This actually happened to me back in the spring time frame that my manager indicated that the line of business did a compensation review and resulted us getting in a 20k raise. To be fair, I knew that I (at least) was being underpaid compared to some of my other friends in the industry, but hey, it's starting to look good. On top of this, this was in addition to any end of year salary increase for inflation/cost of living adjustment + bonus. 
  • Johnhe0414Johnhe0414 Network+, Project+ USA, CARegistered Users Posts: 188 ■■■■■□□□□□
    Congratulations! 
    Current: Network+ | Project+ 
    Working on: PMP
  • DZA_DZA_ Untitled. Member Posts: 466 ■■■■■■■□□□
    Congratulations! 

    Thanks! My boss laughingly said: "Never have I've seen someone get 4 raises in a year".
  • TechGromitTechGromit GSEC, GCIH, GREM, Ontario, NY Member Posts: 2,138 ■■■■■■■■■□
    edited September 18
     I tired to talk her out of it...
     A lot of the things you mentioned are quite standard at a lot of employers. 
    Pensions are standard at a lot of employers? Only 17% of employers in private industry still offered pensions in 2018. Only 35 percent of publicity traded employers offer stock options, 33% offer yearly bonuses, with the average bonus 11% of salary (I get 15% plus adjustments depending on company performance),  somewhere between 19 to 23% of employers have offered some form of profit sharing in the past. I think my definition of most and your differ slightly. While 401k and Medical benefits are pretty standard, In 2019, the Average cost of annual health insurance premiums for employee share was $1,058 for single and $6,000 for families. My Families premiums are currently $4,100 a year with better coverage. I've seen other plans for other employers my wife works for, they cost more, cover less and pay a smaller percentage. As for job security, unless you been thru a couple recessions where you were unemployed for an extended period of time, you can't put a price in good job security.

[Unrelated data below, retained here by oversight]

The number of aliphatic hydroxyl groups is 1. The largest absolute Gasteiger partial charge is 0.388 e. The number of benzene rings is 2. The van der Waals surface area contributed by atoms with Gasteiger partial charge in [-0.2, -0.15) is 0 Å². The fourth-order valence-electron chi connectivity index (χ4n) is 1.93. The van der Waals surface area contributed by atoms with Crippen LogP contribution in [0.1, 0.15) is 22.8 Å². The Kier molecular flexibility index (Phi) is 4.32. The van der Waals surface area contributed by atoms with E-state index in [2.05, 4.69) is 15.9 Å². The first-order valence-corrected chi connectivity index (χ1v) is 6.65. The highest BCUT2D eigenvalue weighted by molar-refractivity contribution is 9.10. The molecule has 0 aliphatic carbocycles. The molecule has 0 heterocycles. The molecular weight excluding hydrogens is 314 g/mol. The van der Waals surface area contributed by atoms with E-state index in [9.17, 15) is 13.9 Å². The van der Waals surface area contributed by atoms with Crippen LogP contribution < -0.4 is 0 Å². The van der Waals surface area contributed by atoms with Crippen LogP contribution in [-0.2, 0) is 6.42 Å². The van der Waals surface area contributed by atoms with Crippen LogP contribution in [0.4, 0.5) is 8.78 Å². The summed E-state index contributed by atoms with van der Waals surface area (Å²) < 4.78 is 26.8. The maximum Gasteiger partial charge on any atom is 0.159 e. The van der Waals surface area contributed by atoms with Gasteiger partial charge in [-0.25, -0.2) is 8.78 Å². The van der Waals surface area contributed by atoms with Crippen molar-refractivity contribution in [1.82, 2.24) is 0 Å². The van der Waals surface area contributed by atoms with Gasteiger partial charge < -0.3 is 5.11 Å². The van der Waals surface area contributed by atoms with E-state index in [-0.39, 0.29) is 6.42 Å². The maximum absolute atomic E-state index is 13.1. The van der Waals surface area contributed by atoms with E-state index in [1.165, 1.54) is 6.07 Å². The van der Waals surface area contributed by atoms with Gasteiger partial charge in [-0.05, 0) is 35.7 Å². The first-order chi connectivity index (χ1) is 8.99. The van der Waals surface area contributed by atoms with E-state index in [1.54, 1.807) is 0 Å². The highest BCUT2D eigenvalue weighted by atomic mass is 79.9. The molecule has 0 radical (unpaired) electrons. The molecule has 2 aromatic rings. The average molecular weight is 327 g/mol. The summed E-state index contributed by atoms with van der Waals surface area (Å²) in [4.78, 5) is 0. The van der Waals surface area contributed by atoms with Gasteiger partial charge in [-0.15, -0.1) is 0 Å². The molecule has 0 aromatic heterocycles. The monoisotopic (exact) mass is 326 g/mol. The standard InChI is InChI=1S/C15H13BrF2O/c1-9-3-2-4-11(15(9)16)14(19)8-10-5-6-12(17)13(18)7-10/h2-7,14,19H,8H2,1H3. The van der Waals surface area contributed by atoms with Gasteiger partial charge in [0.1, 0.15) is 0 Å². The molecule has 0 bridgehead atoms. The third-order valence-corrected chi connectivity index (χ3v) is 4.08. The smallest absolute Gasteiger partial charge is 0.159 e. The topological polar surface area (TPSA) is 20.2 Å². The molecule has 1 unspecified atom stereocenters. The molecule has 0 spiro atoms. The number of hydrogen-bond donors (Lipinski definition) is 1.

So I stand by my original assessment, Yes short sighted.

    Still searching for the corner in a round room.
  • TechGromitTechGromit GSEC, GCIH, GREM, Ontario, NY Member Posts: 2,138 ■■■■■■■■■□
    Congratulations! 

    Thanks!
    Still searching for the corner in a round room.
  • TechGromitTechGromit GSEC, GCIH, GREM, Ontario, NY Member Posts: 2,138 ■■■■■■■■■□
    JDMurray said:
    The largest salary adjustment I've ever received was 12.5% back in the 1990's as a software engineer. Only 4-5% adjustments since then. It was always for the sake of employee retention or to make my employer at the time more competitive in the job market.
    I got a salary survey bump about 5 years ago, but it was a smaller adjustment, somewhere around 5 or 6%. 

    Still searching for the corner in a round room.
  • E Double UE Double U Member Posts: 2,140 ■■■■■■■■■■
    edited September 20
     I tired to talk her out of it...
     A lot of the things you mentioned are quite standard at a lot of employers. 
    Pensions are standard at a lot of employers? Only 17% of employers in private industry still offered pensions in 2018. Only 35 percent of publicity traded employers offer stock options, 33% offer yearly bonuses, with the average bonus 11% of salary (I get 15% plus adjustments depending on company performance),  somewhere between 19 to 23% of employers have offered some form of profit sharing in the past. I think my definition of most and your differ slightly. While 401k and Medical benefits are pretty standard, In 2019, the Average cost of annual health insurance premiums for employee share was $1,058 for single and $6,000 for families. My Families premiums are currently $4,100 a year with better coverage. I've seen other plans for other employers my wife works for, they cost more, cover less and pay a smaller percentage. As for job security, unless you been thru a couple recessions where you were unemployed for an extended period of time, you can't put a price in good job security.  

    So I stand by my original assessment, Yes short sighted.